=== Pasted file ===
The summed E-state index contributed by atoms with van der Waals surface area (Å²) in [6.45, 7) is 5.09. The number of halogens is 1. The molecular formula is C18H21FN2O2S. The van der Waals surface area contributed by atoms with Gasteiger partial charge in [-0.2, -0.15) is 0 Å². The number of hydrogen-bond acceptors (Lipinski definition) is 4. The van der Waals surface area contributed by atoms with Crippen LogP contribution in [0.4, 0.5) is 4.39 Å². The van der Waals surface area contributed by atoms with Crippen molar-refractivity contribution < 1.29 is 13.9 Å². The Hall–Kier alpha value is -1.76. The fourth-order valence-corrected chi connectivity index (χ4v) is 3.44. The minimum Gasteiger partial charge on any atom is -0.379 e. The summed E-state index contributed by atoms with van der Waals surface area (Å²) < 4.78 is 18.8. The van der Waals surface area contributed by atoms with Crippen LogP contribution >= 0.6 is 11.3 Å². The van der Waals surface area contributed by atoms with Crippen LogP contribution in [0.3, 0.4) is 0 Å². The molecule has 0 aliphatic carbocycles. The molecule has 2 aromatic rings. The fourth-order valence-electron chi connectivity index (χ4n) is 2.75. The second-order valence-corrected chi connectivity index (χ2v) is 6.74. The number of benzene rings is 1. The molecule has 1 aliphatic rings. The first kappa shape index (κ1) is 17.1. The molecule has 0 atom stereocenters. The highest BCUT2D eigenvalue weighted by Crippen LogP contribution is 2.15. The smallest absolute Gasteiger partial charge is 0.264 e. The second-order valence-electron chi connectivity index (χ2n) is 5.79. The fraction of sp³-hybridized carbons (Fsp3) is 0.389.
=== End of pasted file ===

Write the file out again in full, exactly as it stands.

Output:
The summed E-state index contributed by atoms with van der Waals surface area (Å²) in [6.45, 7) is 5.09. The number of halogens is 1. The molecular formula is C18H21FN2O2S. The van der Waals surface area contributed by atoms with Gasteiger partial charge in [-0.2, -0.15) is 0 Å². The number of hydrogen-bond acceptors (Lipinski definition) is 4. The van der Waals surface area contributed by atoms with Crippen LogP contribution in [0.4, 0.5) is 4.39 Å². The van der Waals surface area contributed by atoms with Crippen molar-refractivity contribution < 1.29 is 13.9 Å². The Hall–Kier alpha value is -1.76. The fourth-order valence-corrected chi connectivity index (χ4v) is 3.44. The minimum Gasteiger partial charge on any atom is -0.379 e. The summed E-state index contributed by atoms with van der Waals surface area (Å²) < 4.78 is 18.8. The van der Waals surface area contributed by atoms with Crippen LogP contribution >= 0.6 is 11.3 Å². The van der Waals surface area contributed by atoms with Crippen LogP contribution in [0.3, 0.4) is 0 Å². The molecule has 0 aliphatic carbocycles. The molecule has 2 aromatic rings. The fourth-order valence-electron chi connectivity index (χ4n) is 2.75. The second-order valence-corrected chi connectivity index (χ2v) is 6.74. The number of benzene rings is 1. The molecule has 1 aliphatic rings. The first kappa shape index (κ1) is 17.1. The molecule has 0 atom stereocenters. The highest BCUT2D eigenvalue weighted by Crippen LogP contribution is 2.15. The smallest absolute Gasteiger partial charge is 0.264 e. The second-order valence-electron chi connectivity index (χ2n) is 5.79. The fraction of sp³-hybridized carbons (Fsp3) is 0.389.